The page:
Five questions answered on the first appointed supermarket ombudsman

Christine Tacon named.

The first ever Groceries Code Adjudicator (supermarket ombudsman) has been named today as Christine Tacon. We answer five questions on this newly created post.

What authority will the new supermarket ombudsman hold?

As the first ever Groceries Code Adjudicator Ms Tacon will have the power to investigate anonymous tip-offs from suppliers, name and shame or even fine supermarkets that breach the groceries supply code of practice.

In general, she will police the groceries supply code of practice, which was put in place in 2010 to ensure the top ten supermarkets do not abuse their relationships with suppliers.

What are Ms Tacon’s credentials for the job?

Ms Tacon has a long history working in the food industry. She previously worked at the Co-operative's farming unit for 11 years, as well as holding positions at Mars, Vodafone and Anchor.

She currently holds a number of non-executive positions in the agriculture sector and is chair of the BBC’s rural affairs advisory committee.

About her new post she has said:

"I am honoured to have been given the chance to make a permanent and enduring difference to the groceries sector.

"Coming from a commercial background, I am sure that if we can increase trust between retailers and their direct suppliers, it will lead to greater efficiency and can only have a beneficial impact on the rest of the supply chain."

Why has the government decided to hire a supermarket ombudsman now?

The idea for a supermarket ombudsman was first suggested in 2008 by the Competition Commission as a way to solve disputes between supermarkets and suppliers.

At the time, a two year review of the supermarkets by the Competition Commission resulted in the criticism of the exclusivity arrangements often signed between supermarket chains and their suppliers.

When will Ms Tacon take up her post and how much will she be paid?
Before the role can become official parliament needs to pas the Groceries Code Adjudicator Bill later in the year. Until then she will act as "Adjudicator-Designate".

Ms Tacon will be paid £69,000 per year for her job working over three days a week.

What have government officials said about the creation of this new post?

Consumer and Competition Minister, Jo Swinson, said:

“I congratulate Christine Tacon on her appointment as Groceries Code Adjudicator. This is an incredibly important position in the retail groceries sector making sure that large supermarkets treat their suppliers fairly and lawfully.

“Ms Tacon has a wide range of experience in the food, retail and farming industry and her appointment is a real milestone. Her knowledge of the sector will be of huge benefit, and I’m sure will be crucial in making the Groceries Code Adjudicator a positive and powerful contributor to the groceries industry.”

Adrian Bailey MP, Chair of the Committee said:

“This is a welcome change of policy from the Government, which was called for by the Select Committee and Opposition team in the debate on the Bill. It is also perfectly consistent with the approach taken by the Government in securing as much pre-legislative scrutiny as possible.

“The Select Committee spent many hours taking evidence on this issue and will examine the suitability of the proposed candidate against this evidence and the recommendations it made.”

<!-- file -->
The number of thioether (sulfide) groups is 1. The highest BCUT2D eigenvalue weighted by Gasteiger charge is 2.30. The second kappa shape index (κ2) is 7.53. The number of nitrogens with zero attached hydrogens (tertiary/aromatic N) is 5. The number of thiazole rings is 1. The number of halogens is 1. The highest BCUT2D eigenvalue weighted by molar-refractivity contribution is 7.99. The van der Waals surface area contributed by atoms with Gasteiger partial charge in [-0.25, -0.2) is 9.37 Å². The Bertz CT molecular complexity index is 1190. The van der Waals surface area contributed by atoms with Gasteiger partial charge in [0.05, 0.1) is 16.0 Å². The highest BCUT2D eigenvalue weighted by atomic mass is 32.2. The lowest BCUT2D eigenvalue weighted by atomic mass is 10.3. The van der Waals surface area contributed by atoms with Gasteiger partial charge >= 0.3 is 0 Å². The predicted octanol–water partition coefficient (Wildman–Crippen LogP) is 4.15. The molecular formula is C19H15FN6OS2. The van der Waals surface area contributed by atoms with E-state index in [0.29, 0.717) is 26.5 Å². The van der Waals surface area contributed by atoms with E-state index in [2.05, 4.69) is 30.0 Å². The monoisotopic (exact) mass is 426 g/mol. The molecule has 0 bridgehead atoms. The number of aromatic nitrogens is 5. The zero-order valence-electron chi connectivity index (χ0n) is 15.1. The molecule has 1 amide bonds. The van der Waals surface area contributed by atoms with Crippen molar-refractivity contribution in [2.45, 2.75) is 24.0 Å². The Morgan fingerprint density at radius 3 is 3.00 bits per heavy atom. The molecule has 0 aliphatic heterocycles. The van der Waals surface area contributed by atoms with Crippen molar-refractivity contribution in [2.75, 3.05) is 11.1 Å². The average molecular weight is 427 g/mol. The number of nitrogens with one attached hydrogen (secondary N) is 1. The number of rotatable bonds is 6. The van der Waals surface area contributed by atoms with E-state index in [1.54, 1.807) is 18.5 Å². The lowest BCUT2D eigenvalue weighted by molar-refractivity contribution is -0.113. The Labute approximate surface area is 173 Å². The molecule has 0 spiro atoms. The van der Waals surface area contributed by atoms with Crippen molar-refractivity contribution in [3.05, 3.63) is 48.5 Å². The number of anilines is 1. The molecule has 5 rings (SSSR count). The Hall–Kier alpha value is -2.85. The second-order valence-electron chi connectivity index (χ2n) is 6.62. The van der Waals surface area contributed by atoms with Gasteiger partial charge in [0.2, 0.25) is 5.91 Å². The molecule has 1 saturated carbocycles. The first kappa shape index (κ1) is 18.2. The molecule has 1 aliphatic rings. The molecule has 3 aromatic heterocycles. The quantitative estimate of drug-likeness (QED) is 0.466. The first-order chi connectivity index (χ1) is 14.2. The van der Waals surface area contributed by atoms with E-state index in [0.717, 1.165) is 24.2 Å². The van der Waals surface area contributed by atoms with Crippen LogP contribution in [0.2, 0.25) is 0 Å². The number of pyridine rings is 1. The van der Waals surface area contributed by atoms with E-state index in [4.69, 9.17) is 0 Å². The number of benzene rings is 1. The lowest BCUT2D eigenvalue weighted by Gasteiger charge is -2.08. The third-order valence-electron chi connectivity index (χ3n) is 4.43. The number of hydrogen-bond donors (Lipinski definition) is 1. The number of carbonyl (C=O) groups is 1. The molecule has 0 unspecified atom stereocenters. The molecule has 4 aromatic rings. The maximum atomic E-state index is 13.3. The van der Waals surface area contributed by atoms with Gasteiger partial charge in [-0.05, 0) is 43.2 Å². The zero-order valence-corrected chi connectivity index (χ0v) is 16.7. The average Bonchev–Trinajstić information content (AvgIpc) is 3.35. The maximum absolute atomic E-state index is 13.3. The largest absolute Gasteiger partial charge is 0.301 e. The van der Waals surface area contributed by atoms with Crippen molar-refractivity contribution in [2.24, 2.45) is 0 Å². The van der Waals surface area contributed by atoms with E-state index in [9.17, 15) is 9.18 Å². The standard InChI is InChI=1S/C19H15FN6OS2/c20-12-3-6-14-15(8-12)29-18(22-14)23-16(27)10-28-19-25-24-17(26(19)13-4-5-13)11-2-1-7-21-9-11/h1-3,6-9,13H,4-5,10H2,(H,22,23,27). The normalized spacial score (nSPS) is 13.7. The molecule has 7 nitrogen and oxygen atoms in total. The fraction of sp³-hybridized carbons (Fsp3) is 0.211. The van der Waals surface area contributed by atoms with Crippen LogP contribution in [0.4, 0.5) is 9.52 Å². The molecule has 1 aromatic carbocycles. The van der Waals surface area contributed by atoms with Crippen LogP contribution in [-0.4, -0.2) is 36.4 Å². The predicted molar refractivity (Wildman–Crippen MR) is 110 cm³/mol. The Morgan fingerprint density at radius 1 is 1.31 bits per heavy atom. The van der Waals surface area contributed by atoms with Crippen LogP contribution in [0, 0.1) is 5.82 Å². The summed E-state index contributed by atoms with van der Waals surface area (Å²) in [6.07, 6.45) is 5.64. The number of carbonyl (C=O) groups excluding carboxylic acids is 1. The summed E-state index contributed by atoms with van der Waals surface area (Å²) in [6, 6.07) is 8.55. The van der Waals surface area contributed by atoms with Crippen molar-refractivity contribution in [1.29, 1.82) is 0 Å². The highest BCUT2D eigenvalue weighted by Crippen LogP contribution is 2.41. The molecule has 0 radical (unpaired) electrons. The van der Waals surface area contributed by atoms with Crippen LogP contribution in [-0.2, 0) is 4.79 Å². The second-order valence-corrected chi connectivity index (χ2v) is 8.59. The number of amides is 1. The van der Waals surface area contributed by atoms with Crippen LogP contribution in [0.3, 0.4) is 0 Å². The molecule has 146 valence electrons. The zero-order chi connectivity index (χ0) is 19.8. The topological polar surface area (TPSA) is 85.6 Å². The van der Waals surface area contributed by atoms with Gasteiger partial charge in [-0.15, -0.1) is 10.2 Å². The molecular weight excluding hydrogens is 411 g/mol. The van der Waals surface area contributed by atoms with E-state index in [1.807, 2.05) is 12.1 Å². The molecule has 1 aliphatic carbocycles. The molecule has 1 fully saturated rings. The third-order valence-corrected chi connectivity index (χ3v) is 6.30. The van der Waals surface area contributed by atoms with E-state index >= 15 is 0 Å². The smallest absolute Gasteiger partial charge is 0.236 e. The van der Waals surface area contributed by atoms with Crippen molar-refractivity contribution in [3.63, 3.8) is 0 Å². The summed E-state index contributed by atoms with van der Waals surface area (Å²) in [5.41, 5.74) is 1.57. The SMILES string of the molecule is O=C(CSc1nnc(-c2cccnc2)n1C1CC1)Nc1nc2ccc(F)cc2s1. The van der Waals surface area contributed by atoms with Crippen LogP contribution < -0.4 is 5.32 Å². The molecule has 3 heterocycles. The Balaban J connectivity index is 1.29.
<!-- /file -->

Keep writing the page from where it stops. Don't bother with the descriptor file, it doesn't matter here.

The first ever Groceries Code Adjudicator has been named. Photograph: Getty Images

Heidi Vella is a features writer for Nridigital.com

Photo: Getty Images/Ian Forsyth
Show Hide image

The big battle in Corbyn's Labour party will be over organisation, not ideas

Forgotten and near-moribund institutions of the parliamentary Labour party will become vital once again, explain Declan McHugh and Will Sherlock. 

“Decidedly downbeat” was Chris Mullin’s assessment of the first Parliamentary Labour Party meeting following the 2001 landslide General Election victory. Blair was “received well, but without elation … the managing director was treated to some blunt warnings that this time around the boys and girls on the shop floor expect to be treated with more consideration.”

Assuming he wins the leadership, Jeremy Corbyn’s first PLP meeting will be anything but downbeat. The ‘shop floor’ will be more akin to a Lions’ Den. Labour’s new figurehead will face a PLP overwhelmingly opposed to him. Many will question the legitimacy of his election and some will reject his authority. From day one, he will face a significant number of Labour MPs not merely against him but actively out to get him. There has probably never been a situation where a leader of the Labour Party has been so far removed from the parliamentary party which he supposedly commands.

The closest historical parallel with Corbyn is arguably George Lansbury, another ardent socialist who took charge of the party after serious electoral defeat. But the comparison doesn’t really stand up to scrutiny. Lansbury may have been on the left but he had been a leading figure at the top of the party for many years. Corbyn has never been anything but part of the Labour fringe – rarely even attending PLP meetings.

Nevertheless an immediate move to oust him is unlikely. Whatever their concerns about the circumstances of his election, the scale of the contest will make MPs nervous about executing a coup. And crucially there is no obvious alternative leader waiting in the wings.

The internal battle against Corbyn will instead be more drawn out and fought through the internal structures of the party. The number of Labour MPs showing a sudden and hitherto undiscovered interest and expertise in the PLP Standing Orders is an indication of what is to come. When Labour is in government, journalists pay little notice to obscure internal committees. Now they are going to be the centre of attention. The PLP may be energised on an organisational front in a way that it never was during the Blair, Brown and even Miliband years. Conflict is likely to be focused in the following arenas: